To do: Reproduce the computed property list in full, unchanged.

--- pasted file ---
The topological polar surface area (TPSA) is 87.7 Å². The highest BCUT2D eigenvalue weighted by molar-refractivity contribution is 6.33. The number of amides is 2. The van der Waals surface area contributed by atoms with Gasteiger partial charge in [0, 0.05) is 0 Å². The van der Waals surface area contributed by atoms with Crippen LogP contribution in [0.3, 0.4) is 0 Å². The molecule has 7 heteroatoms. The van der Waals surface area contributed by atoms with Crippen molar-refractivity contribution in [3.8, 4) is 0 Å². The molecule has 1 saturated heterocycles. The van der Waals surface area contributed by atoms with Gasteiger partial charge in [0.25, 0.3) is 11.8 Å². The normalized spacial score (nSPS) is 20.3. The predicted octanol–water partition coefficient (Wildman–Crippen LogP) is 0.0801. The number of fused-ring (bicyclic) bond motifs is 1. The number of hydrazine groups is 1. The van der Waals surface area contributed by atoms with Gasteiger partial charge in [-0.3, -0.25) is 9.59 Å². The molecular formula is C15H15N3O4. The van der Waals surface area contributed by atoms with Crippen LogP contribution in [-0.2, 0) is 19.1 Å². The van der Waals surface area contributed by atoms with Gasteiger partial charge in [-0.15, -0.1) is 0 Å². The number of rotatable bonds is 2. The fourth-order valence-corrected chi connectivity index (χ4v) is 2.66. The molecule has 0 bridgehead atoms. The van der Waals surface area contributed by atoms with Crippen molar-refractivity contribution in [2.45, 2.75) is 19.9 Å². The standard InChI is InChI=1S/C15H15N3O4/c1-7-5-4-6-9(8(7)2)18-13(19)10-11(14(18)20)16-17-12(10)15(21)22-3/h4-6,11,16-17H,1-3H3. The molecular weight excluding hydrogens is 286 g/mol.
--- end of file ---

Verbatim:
The topological polar surface area (TPSA) is 87.7 Å². The highest BCUT2D eigenvalue weighted by molar-refractivity contribution is 6.33. The number of amides is 2. The van der Waals surface area contributed by atoms with Gasteiger partial charge in [0, 0.05) is 0 Å². The van der Waals surface area contributed by atoms with Crippen LogP contribution in [0.3, 0.4) is 0 Å². The molecule has 7 heteroatoms. The van der Waals surface area contributed by atoms with Crippen molar-refractivity contribution in [3.8, 4) is 0 Å². The molecule has 1 saturated heterocycles. The van der Waals surface area contributed by atoms with Gasteiger partial charge in [0.25, 0.3) is 11.8 Å². The normalized spacial score (nSPS) is 20.3. The predicted octanol–water partition coefficient (Wildman–Crippen LogP) is 0.0801. The number of fused-ring (bicyclic) bond motifs is 1. The number of hydrazine groups is 1. The van der Waals surface area contributed by atoms with Gasteiger partial charge in [-0.3, -0.25) is 9.59 Å². The molecular formula is C15H15N3O4. The van der Waals surface area contributed by atoms with Crippen LogP contribution in [-0.2, 0) is 19.1 Å². The van der Waals surface area contributed by atoms with Gasteiger partial charge in [-0.15, -0.1) is 0 Å². The number of rotatable bonds is 2. The fourth-order valence-corrected chi connectivity index (χ4v) is 2.66. The molecule has 0 bridgehead atoms. The van der Waals surface area contributed by atoms with Crippen molar-refractivity contribution in [2.45, 2.75) is 19.9 Å². The standard InChI is InChI=1S/C15H15N3O4/c1-7-5-4-6-9(8(7)2)18-13(19)10-11(14(18)20)16-17-12(10)15(21)22-3/h4-6,11,16-17H,1-3H3. The molecular weight excluding hydrogens is 286 g/mol.